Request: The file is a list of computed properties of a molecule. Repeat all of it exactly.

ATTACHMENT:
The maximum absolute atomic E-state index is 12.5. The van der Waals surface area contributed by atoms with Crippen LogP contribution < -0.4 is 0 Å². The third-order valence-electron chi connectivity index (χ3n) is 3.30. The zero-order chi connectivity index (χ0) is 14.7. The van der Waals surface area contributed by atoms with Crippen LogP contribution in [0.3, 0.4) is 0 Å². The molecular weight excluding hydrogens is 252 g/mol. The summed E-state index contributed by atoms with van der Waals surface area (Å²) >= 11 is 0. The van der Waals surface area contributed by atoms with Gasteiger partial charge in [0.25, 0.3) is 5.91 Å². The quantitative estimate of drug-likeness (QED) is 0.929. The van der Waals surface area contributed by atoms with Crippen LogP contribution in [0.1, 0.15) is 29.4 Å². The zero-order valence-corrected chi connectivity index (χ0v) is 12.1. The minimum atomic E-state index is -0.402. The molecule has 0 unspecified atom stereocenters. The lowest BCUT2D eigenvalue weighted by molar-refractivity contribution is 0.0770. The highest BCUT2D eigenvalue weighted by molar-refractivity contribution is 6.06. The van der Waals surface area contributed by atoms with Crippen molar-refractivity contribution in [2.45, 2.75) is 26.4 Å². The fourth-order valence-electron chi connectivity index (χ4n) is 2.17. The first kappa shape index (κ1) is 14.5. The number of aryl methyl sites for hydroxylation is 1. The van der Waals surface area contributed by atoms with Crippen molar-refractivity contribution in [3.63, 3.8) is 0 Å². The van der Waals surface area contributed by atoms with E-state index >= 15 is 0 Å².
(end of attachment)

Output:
The maximum absolute atomic E-state index is 12.5. The van der Waals surface area contributed by atoms with Crippen LogP contribution < -0.4 is 0 Å². The third-order valence-electron chi connectivity index (χ3n) is 3.30. The zero-order chi connectivity index (χ0) is 14.7. The van der Waals surface area contributed by atoms with Crippen LogP contribution in [0.3, 0.4) is 0 Å². The molecular weight excluding hydrogens is 252 g/mol. The summed E-state index contributed by atoms with van der Waals surface area (Å²) >= 11 is 0. The van der Waals surface area contributed by atoms with Gasteiger partial charge in [0.25, 0.3) is 5.91 Å². The quantitative estimate of drug-likeness (QED) is 0.929. The van der Waals surface area contributed by atoms with Crippen LogP contribution in [0.1, 0.15) is 29.4 Å². The zero-order valence-corrected chi connectivity index (χ0v) is 12.1. The minimum atomic E-state index is -0.402. The molecule has 0 unspecified atom stereocenters. The lowest BCUT2D eigenvalue weighted by molar-refractivity contribution is 0.0770. The highest BCUT2D eigenvalue weighted by molar-refractivity contribution is 6.06. The van der Waals surface area contributed by atoms with Crippen molar-refractivity contribution in [2.45, 2.75) is 26.4 Å². The fourth-order valence-electron chi connectivity index (χ4n) is 2.17. The first kappa shape index (κ1) is 14.5. The number of aryl methyl sites for hydroxylation is 1. The van der Waals surface area contributed by atoms with Crippen molar-refractivity contribution in [3.63, 3.8) is 0 Å². The van der Waals surface area contributed by atoms with E-state index >= 15 is 0 Å².